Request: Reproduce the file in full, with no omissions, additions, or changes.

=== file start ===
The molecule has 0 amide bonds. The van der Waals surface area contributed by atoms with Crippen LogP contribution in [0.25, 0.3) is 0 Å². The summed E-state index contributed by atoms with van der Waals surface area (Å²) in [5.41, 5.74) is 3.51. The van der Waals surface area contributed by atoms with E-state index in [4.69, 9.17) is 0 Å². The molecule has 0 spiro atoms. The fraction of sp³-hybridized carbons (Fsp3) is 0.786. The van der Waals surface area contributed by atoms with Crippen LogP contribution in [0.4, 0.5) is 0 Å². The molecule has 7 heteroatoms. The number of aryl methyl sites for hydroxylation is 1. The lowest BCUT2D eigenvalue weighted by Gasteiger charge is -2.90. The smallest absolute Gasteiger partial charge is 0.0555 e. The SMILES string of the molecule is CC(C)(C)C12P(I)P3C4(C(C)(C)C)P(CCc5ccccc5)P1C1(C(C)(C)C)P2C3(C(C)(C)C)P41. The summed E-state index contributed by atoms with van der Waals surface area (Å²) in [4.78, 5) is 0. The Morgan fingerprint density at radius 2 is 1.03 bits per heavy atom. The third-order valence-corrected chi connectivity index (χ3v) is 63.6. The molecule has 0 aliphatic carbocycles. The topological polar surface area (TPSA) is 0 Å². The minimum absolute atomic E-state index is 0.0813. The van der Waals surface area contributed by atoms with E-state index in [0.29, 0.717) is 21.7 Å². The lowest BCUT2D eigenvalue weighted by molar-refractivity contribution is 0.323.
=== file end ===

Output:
The molecule has 0 amide bonds. The van der Waals surface area contributed by atoms with Crippen LogP contribution in [0.25, 0.3) is 0 Å². The summed E-state index contributed by atoms with van der Waals surface area (Å²) in [5.41, 5.74) is 3.51. The van der Waals surface area contributed by atoms with E-state index in [4.69, 9.17) is 0 Å². The molecule has 0 spiro atoms. The fraction of sp³-hybridized carbons (Fsp3) is 0.786. The van der Waals surface area contributed by atoms with Crippen LogP contribution in [0.4, 0.5) is 0 Å². The molecule has 7 heteroatoms. The number of aryl methyl sites for hydroxylation is 1. The lowest BCUT2D eigenvalue weighted by Gasteiger charge is -2.90. The smallest absolute Gasteiger partial charge is 0.0555 e. The SMILES string of the molecule is CC(C)(C)C12P(I)P3C4(C(C)(C)C)P(CCc5ccccc5)P1C1(C(C)(C)C)P2C3(C(C)(C)C)P41. The summed E-state index contributed by atoms with van der Waals surface area (Å²) in [4.78, 5) is 0. The Morgan fingerprint density at radius 2 is 1.03 bits per heavy atom. The third-order valence-corrected chi connectivity index (χ3v) is 63.6. The molecule has 0 aliphatic carbocycles. The topological polar surface area (TPSA) is 0 Å². The minimum absolute atomic E-state index is 0.0813. The van der Waals surface area contributed by atoms with E-state index in [0.29, 0.717) is 21.7 Å². The lowest BCUT2D eigenvalue weighted by molar-refractivity contribution is 0.323.